So what does all this mean for CFOs? Due to their inclusive list of responsibilities, it falls on CFOs to navigate the issues that arise due to inflation within their company. The price of inflation is cutting into profit margins, influencing pricing decisions, go-to-market strategies, and vendor management. Financial projections that were created are also no longer helpful as inflation continues to rise on a month-to-month basis. Consumer and producer price indexes have also gradually increased alongside inflation, meaning that employee wages and the price of products will need to match these increases to remain staffed and in business.


In an attempt to stay ahead of inflation, CFOs should sit alongside their peers and CEOs to come up with multiple financial strategies in hopes to make it through this record-high inflation period. Coming up with various strategies to accommodate possible scenarios can keep a company on track and reduce the stress on CFOs and the company as a whole.

 

Staffing Shortages

In the past three years, there have been numerous changes to the workplace causing burnout and a desire to find better work conditions. Though the rapid changes in the work environment and requirements occurred out of necessity, many employees were left to figure things out on their own on top of their personal challenges. This resulted in the resignation of both short and long-term employees, leaving businesses short-staffed at a time when individuals were too afraid to go to work. Through no fault of their own, CFOs are now left to figure out how to handle the staffing shortages as many businesses have made the return back to the office.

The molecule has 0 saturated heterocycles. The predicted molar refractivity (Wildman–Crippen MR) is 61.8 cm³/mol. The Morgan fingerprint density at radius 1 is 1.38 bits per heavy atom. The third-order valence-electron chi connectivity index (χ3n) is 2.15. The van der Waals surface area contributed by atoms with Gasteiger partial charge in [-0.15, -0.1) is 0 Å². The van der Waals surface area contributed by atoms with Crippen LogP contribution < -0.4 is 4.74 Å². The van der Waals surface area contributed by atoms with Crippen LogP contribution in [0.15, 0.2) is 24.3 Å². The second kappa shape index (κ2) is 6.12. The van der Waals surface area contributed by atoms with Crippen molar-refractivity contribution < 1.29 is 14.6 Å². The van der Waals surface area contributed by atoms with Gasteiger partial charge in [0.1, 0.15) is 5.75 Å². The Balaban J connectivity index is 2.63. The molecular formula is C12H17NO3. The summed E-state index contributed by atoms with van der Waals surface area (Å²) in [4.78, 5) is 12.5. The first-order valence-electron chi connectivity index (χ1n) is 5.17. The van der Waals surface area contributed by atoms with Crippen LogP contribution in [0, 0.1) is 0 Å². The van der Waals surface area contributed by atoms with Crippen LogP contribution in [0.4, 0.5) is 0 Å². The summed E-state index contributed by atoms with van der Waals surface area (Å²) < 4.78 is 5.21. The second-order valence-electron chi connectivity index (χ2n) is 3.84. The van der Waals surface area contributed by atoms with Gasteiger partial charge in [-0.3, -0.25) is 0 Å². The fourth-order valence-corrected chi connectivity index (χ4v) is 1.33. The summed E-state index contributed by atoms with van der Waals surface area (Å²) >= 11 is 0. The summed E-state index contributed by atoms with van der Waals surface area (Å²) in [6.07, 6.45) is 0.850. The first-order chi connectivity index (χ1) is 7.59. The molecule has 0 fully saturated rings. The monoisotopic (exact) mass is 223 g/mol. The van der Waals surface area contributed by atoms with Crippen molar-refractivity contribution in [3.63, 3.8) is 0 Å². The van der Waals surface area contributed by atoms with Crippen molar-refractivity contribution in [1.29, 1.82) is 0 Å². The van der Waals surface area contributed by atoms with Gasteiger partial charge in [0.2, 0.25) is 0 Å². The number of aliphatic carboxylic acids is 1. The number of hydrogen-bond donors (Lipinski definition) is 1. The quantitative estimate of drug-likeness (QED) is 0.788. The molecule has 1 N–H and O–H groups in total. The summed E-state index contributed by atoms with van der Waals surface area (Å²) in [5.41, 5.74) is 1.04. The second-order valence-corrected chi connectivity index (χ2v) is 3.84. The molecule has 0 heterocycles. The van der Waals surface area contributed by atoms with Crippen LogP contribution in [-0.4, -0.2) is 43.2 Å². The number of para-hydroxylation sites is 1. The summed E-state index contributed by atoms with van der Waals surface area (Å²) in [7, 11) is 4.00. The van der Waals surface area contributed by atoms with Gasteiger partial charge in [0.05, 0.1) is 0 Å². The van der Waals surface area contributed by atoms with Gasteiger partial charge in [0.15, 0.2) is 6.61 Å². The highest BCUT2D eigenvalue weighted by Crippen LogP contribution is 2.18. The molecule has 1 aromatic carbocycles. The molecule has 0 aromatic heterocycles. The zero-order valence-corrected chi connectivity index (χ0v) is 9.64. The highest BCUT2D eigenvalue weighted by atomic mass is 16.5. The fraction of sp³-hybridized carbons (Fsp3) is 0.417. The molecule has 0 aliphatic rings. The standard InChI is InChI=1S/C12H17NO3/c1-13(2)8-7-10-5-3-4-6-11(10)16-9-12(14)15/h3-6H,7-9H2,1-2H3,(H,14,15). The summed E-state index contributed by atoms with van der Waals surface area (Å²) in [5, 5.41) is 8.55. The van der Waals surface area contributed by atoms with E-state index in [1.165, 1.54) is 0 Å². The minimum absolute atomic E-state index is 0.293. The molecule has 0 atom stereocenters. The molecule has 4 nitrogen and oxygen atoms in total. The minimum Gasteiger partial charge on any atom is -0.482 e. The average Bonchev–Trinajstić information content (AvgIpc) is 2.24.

Now more than ever, businesses need skilled individuals to fill the empty spots created by the pandemic. This challenge is loaded with financial implications that must be looked at from a CFOs perspective. Hiring new individuals with adequate skills is a large expense (even larger now due to inflation) that can cut into a business's profit margins if not executed strategically. Managing turnover, short-term leave, training new staff, and providing resources required to work remotely all have costs and complexities to consider.

 

CFOs can tackle this challenge by having a plan in place on how to handle retirements and resignations so these expenses don't occur unexpectedly. CFOs should expect new hires to cost the company more. Reevaluating your budgeted salary, hiring a later-stage career leader, and utilizing a fractional option are all great ways to try and reduce the financial blow that can happen when hiring new employees to fight the staffing shortage.

 

Reduced Expenses

With inflation at an all-time high and staffing at an all-time low, businesses have had to rework their finances to accommodate these recent challenges. This means that the overall available funding has been stretched throughout the company, reducing the allowed expenses of each department. This is done so that materials can still be purchased, current employees can still be paid, and new employees can be hired.